AIDS (Acquired Immunodeficiency Syndrome) is defined by the Mayo Clinic as “A chronic, potentially life-threatening condition which is caused by the human immunodeficiency virus (HIV).
HIV damages the immune system, and interferes with the ability the body has to fight the disease causing organism” (Mayo Clinic, 2014).
HIV is an infection transmitted sexually. Another mode of transmission for HIV is by exposure to infected blood, or it could also be transmitted from the mother to the unborn child during the course of pregnancy, at childbirth or through breastfeeding. It may take several years for the HIV virus to weaken the immune system enough that the patient will develop AIDS (Mayo Clinic, 2014).
The symptoms of HIV vary, depending on which phase of infection is in. The majority of the population who is infected with HIV usually presents flu-like symptoms approximately 1-2 months after contracting the virus. Possible signs and symptoms include: sore throat, rash, chills, diarrhea, headache, fever, muscle aches, ulcers in the mouth or genitals, pain in the joints, swollen lymph glands, and night sweats. Clinical latent infection usually can last anywhere from 8-10 years. It is possible for some people to remain in this stage even longer than 10 years. Some other people may progress to a more serious stage sooner than this time frame. In order to become infected with HIV, body fluids or secretions such as semen, blood, or vaginal secretions need to enter the body. Vaginal, oral, or anal sex with a person infected is also means of transmission for this virus.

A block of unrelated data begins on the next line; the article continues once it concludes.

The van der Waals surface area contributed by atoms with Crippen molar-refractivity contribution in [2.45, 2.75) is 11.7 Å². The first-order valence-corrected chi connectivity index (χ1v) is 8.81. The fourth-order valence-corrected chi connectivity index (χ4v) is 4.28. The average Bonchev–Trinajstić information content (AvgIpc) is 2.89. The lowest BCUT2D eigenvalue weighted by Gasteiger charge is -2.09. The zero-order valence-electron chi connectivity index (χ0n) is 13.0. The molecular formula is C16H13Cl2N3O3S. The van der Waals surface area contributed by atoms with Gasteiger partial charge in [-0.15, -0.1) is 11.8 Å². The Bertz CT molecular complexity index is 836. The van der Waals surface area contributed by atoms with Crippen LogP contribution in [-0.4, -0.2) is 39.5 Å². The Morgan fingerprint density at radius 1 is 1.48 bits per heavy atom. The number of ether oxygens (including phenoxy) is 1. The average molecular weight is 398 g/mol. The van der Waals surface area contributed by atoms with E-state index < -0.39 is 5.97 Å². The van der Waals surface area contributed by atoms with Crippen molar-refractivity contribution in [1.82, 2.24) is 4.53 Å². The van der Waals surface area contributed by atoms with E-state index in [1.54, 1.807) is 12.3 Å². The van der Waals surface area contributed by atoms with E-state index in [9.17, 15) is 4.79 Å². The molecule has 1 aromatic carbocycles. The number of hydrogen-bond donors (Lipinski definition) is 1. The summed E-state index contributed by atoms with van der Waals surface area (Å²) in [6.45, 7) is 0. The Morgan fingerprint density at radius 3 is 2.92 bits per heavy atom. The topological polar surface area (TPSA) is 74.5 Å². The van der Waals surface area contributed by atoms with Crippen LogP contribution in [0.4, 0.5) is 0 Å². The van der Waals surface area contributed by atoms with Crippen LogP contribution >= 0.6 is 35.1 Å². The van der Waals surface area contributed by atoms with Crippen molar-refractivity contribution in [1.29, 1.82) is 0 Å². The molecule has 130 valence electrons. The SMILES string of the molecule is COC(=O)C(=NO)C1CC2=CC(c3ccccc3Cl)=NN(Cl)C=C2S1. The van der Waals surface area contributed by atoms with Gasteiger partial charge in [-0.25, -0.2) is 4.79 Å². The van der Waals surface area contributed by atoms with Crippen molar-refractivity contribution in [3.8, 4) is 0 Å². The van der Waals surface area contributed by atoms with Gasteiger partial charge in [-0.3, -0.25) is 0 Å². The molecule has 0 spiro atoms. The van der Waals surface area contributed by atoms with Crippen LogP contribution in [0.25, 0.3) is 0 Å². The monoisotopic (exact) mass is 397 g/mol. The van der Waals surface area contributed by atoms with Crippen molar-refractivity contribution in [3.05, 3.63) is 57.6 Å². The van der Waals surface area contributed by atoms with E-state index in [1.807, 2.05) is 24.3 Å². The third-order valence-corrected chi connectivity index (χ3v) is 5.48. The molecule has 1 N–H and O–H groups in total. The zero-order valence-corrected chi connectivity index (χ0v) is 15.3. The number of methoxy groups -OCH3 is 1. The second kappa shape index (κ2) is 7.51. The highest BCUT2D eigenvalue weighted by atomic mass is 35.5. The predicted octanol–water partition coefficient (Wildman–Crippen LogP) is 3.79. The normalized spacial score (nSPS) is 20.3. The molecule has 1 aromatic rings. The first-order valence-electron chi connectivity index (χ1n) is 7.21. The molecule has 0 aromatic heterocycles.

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Rectal or vaginal tears, and mouth sores are also ways the virus can enter the body. HIV can also be transmitted from blood transfusions, by sharing contaminated needles and syringes, and during pregnancy, delivery of the baby or through breastfeeding. The mother can significantly reduce the chances of her baby becoming infected by receiving treatment for HIV infection during pregnancy. HIV makes the immune system weak; therefore, making the person more susceptible to develop many types of infections and also some cancers. Some of the infections that could be present in HIV infected people include: TB, toxoplasmosis, meningitis, cytomegalovirus, amongs many others. Kidney disease and neurological complications could present as complications in people infected with HIV (Mayo Clinic, 2014).
A cure has not yet been discovered for HIV, but there are different drugs that can be combined for controlling the virus. The best way of treatment is to combine at least 3 drugs from 2 different classes. The different classes of drugs for controlling the HIV virus include: Non-nucleoside reverse transcriptase inhibitors, nucleoside reverse transcriptase inhibitors, protease inhibitors, entry or fusion inhibitors, and integrase inhibitors (Mayo Clinic, 2014).